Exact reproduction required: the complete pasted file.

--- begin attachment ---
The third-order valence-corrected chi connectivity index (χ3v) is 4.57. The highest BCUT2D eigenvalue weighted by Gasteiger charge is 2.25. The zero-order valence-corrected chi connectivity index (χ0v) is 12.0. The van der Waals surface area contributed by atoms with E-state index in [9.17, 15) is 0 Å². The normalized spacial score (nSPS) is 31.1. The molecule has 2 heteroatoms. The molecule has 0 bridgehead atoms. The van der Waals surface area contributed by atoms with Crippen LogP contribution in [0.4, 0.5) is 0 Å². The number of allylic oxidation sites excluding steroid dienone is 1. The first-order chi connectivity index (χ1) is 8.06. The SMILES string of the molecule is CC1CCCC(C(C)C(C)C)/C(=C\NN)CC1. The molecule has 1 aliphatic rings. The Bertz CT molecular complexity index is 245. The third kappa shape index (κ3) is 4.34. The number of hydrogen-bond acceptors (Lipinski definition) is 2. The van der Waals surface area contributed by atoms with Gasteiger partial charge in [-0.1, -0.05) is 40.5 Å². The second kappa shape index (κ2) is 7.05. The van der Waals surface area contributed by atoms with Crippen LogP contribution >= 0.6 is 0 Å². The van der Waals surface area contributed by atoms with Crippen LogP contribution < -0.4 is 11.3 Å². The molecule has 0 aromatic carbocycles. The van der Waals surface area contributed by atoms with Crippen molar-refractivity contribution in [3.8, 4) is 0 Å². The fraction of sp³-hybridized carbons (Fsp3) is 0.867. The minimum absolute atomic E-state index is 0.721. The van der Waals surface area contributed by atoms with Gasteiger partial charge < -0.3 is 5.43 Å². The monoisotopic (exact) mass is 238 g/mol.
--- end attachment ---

The third-order valence-corrected chi connectivity index (χ3v) is 4.57. The highest BCUT2D eigenvalue weighted by Gasteiger charge is 2.25. The zero-order valence-corrected chi connectivity index (χ0v) is 12.0. The van der Waals surface area contributed by atoms with E-state index in [9.17, 15) is 0 Å². The normalized spacial score (nSPS) is 31.1. The molecule has 2 heteroatoms. The molecule has 0 bridgehead atoms. The van der Waals surface area contributed by atoms with Crippen LogP contribution in [0.4, 0.5) is 0 Å². The number of allylic oxidation sites excluding steroid dienone is 1. The first-order chi connectivity index (χ1) is 8.06. The SMILES string of the molecule is CC1CCCC(C(C)C(C)C)/C(=C\NN)CC1. The molecule has 1 aliphatic rings. The Bertz CT molecular complexity index is 245. The third kappa shape index (κ3) is 4.34. The number of hydrogen-bond acceptors (Lipinski definition) is 2. The van der Waals surface area contributed by atoms with Gasteiger partial charge in [-0.1, -0.05) is 40.5 Å². The second kappa shape index (κ2) is 7.05. The van der Waals surface area contributed by atoms with Crippen LogP contribution >= 0.6 is 0 Å². The van der Waals surface area contributed by atoms with Crippen LogP contribution < -0.4 is 11.3 Å². The molecule has 0 aromatic carbocycles. The van der Waals surface area contributed by atoms with Crippen molar-refractivity contribution in [3.8, 4) is 0 Å². The fraction of sp³-hybridized carbons (Fsp3) is 0.867. The minimum absolute atomic E-state index is 0.721. The van der Waals surface area contributed by atoms with Gasteiger partial charge < -0.3 is 5.43 Å². The monoisotopic (exact) mass is 238 g/mol.